The destruction brought to the US Capitol by a pro-Trump mob left the offices and chambers of government ransacked and in a state of disrepair — which, ultimately, will almost certainly be paid for by taxpayers.
That’s because federal agencies typically lack insurance policies, Reuters reported this week, citing US budget watchdog groups warning of the hefty price tag to come for the riots that enveloped the Capitol building.
While some of the property damage will reportedly be covered in part by the agency tasked with preserving the Capitol building’s preservation and maintenance, called the Architect of the Capitol, at least part of the cleanup will be covered by the American people.
Or, as one president of a budget watchdog group told the news agency: “Taxpayers will be on the hook for repairs to the Capitol.”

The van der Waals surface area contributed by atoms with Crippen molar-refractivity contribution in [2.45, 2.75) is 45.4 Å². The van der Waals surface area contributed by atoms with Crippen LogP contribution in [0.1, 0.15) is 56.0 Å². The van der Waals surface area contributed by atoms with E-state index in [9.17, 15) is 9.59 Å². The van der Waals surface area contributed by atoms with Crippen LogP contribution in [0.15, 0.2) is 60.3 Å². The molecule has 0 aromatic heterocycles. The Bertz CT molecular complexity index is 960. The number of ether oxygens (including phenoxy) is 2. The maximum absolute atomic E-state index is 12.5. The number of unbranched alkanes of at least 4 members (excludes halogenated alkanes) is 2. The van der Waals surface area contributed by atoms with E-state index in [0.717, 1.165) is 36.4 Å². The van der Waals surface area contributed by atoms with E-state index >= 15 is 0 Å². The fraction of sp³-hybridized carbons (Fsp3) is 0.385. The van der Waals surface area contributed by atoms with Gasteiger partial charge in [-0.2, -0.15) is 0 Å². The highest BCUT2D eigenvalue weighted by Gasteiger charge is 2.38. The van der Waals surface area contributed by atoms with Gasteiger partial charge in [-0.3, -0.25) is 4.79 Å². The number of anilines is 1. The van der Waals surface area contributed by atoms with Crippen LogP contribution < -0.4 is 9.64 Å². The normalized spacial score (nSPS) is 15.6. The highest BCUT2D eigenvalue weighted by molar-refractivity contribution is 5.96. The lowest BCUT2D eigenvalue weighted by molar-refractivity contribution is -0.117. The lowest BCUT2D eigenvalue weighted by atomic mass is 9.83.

Property was stolen from the Capitol building and officers were littered with debris after rioters breached security measures and clashed with officials, injuring at least 14 police officers. At least one police officer has died after sustaining injuries caused by the riot, DC police said.
By Friday afternoon, it was reported House Speaker Nancy Pelosi had a laptop stolen from her offices, while House Majority Whip Jim Clyburn had his iPad stolen. Those were just the first of what were likely to be numerous reports of stolen devices and items from the offices of lawmakers on Capitol Hill.
Beyond the graffiti and tangible destruction at the Capitol, these electronic thefts could pose an even greater burden to US taxpayers and the public, with the potential for national security issues and other concerns to arise in the final days of Mr Trump’s presidency.